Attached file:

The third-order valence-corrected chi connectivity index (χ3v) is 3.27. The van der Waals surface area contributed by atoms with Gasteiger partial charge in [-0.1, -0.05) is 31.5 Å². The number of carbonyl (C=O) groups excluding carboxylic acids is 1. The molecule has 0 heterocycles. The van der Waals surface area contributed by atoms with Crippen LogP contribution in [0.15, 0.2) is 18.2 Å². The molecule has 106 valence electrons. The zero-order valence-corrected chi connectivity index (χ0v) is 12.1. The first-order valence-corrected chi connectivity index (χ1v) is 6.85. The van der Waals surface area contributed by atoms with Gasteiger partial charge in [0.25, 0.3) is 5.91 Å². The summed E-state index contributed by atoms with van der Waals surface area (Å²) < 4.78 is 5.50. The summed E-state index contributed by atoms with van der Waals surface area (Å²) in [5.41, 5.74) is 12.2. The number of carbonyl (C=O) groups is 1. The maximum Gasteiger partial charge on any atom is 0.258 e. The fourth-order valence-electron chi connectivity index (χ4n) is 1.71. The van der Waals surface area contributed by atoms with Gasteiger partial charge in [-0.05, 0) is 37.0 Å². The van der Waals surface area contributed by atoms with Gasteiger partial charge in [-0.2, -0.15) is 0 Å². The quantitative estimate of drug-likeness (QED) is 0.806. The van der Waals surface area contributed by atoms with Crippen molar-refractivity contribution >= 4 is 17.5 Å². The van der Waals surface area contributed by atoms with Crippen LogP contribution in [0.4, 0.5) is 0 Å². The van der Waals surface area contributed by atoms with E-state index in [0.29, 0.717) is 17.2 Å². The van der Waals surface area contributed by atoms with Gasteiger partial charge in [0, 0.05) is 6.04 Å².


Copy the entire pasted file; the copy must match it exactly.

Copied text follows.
The third-order valence-corrected chi connectivity index (χ3v) is 3.27. The van der Waals surface area contributed by atoms with Gasteiger partial charge in [-0.1, -0.05) is 31.5 Å². The number of carbonyl (C=O) groups excluding carboxylic acids is 1. The molecule has 0 heterocycles. The van der Waals surface area contributed by atoms with Crippen LogP contribution in [0.15, 0.2) is 18.2 Å². The molecule has 106 valence electrons. The zero-order valence-corrected chi connectivity index (χ0v) is 12.1. The first-order valence-corrected chi connectivity index (χ1v) is 6.85. The van der Waals surface area contributed by atoms with Gasteiger partial charge in [0.25, 0.3) is 5.91 Å². The summed E-state index contributed by atoms with van der Waals surface area (Å²) < 4.78 is 5.50. The summed E-state index contributed by atoms with van der Waals surface area (Å²) in [5.41, 5.74) is 12.2. The number of carbonyl (C=O) groups is 1. The maximum Gasteiger partial charge on any atom is 0.258 e. The fourth-order valence-electron chi connectivity index (χ4n) is 1.71. The van der Waals surface area contributed by atoms with Gasteiger partial charge in [-0.05, 0) is 37.0 Å². The van der Waals surface area contributed by atoms with Gasteiger partial charge in [-0.2, -0.15) is 0 Å². The quantitative estimate of drug-likeness (QED) is 0.806. The van der Waals surface area contributed by atoms with Crippen molar-refractivity contribution >= 4 is 17.5 Å². The van der Waals surface area contributed by atoms with Crippen LogP contribution in [0.4, 0.5) is 0 Å². The van der Waals surface area contributed by atoms with E-state index in [0.29, 0.717) is 17.2 Å². The van der Waals surface area contributed by atoms with Gasteiger partial charge in [0, 0.05) is 6.04 Å².